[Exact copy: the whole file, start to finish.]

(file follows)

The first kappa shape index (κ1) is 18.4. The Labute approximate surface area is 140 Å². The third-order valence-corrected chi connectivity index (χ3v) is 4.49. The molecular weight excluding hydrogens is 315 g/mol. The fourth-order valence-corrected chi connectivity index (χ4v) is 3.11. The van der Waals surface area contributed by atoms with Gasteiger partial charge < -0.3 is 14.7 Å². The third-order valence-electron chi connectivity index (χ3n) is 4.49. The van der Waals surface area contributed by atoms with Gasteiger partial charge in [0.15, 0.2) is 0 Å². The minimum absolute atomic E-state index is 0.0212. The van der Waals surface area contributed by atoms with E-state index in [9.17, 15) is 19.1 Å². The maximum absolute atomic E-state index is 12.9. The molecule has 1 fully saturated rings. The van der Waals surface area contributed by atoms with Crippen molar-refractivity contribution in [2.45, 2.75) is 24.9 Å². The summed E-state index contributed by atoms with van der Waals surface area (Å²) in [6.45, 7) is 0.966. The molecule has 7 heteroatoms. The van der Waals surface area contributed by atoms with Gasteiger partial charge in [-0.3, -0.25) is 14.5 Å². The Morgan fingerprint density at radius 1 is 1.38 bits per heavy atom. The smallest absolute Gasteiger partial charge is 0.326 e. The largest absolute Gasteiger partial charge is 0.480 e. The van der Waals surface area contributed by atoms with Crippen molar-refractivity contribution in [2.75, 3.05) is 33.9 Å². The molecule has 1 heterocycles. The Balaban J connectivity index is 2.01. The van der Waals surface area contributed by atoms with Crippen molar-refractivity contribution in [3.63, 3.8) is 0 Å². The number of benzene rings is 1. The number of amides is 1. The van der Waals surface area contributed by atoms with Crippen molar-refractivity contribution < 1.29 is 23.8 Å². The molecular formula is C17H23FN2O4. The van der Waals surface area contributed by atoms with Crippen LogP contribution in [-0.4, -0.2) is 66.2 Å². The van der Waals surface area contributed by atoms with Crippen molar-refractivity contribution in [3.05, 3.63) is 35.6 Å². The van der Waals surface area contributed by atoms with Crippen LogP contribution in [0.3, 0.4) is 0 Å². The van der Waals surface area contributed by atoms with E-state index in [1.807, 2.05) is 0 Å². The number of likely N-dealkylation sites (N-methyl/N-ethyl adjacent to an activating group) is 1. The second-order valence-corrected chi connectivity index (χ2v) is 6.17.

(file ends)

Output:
The first kappa shape index (κ1) is 18.4. The Labute approximate surface area is 140 Å². The third-order valence-corrected chi connectivity index (χ3v) is 4.49. The molecular weight excluding hydrogens is 315 g/mol. The fourth-order valence-corrected chi connectivity index (χ4v) is 3.11. The van der Waals surface area contributed by atoms with Gasteiger partial charge < -0.3 is 14.7 Å². The third-order valence-electron chi connectivity index (χ3n) is 4.49. The van der Waals surface area contributed by atoms with Gasteiger partial charge in [0.15, 0.2) is 0 Å². The minimum absolute atomic E-state index is 0.0212. The van der Waals surface area contributed by atoms with E-state index in [9.17, 15) is 19.1 Å². The maximum absolute atomic E-state index is 12.9. The molecule has 1 fully saturated rings. The van der Waals surface area contributed by atoms with Crippen molar-refractivity contribution in [2.45, 2.75) is 24.9 Å². The summed E-state index contributed by atoms with van der Waals surface area (Å²) in [6.45, 7) is 0.966. The molecule has 7 heteroatoms. The van der Waals surface area contributed by atoms with Gasteiger partial charge in [-0.3, -0.25) is 14.5 Å². The Morgan fingerprint density at radius 1 is 1.38 bits per heavy atom. The smallest absolute Gasteiger partial charge is 0.326 e. The largest absolute Gasteiger partial charge is 0.480 e. The van der Waals surface area contributed by atoms with Crippen molar-refractivity contribution in [2.75, 3.05) is 33.9 Å². The molecule has 1 heterocycles. The Balaban J connectivity index is 2.01. The van der Waals surface area contributed by atoms with Crippen molar-refractivity contribution in [3.63, 3.8) is 0 Å². The number of benzene rings is 1. The number of amides is 1. The van der Waals surface area contributed by atoms with Crippen molar-refractivity contribution < 1.29 is 23.8 Å². The molecular formula is C17H23FN2O4. The van der Waals surface area contributed by atoms with Crippen LogP contribution in [-0.4, -0.2) is 66.2 Å². The van der Waals surface area contributed by atoms with Crippen molar-refractivity contribution in [3.05, 3.63) is 35.6 Å². The van der Waals surface area contributed by atoms with Crippen LogP contribution in [0.3, 0.4) is 0 Å². The van der Waals surface area contributed by atoms with E-state index in [1.807, 2.05) is 0 Å². The number of likely N-dealkylation sites (N-methyl/N-ethyl adjacent to an activating group) is 1. The second-order valence-corrected chi connectivity index (χ2v) is 6.17.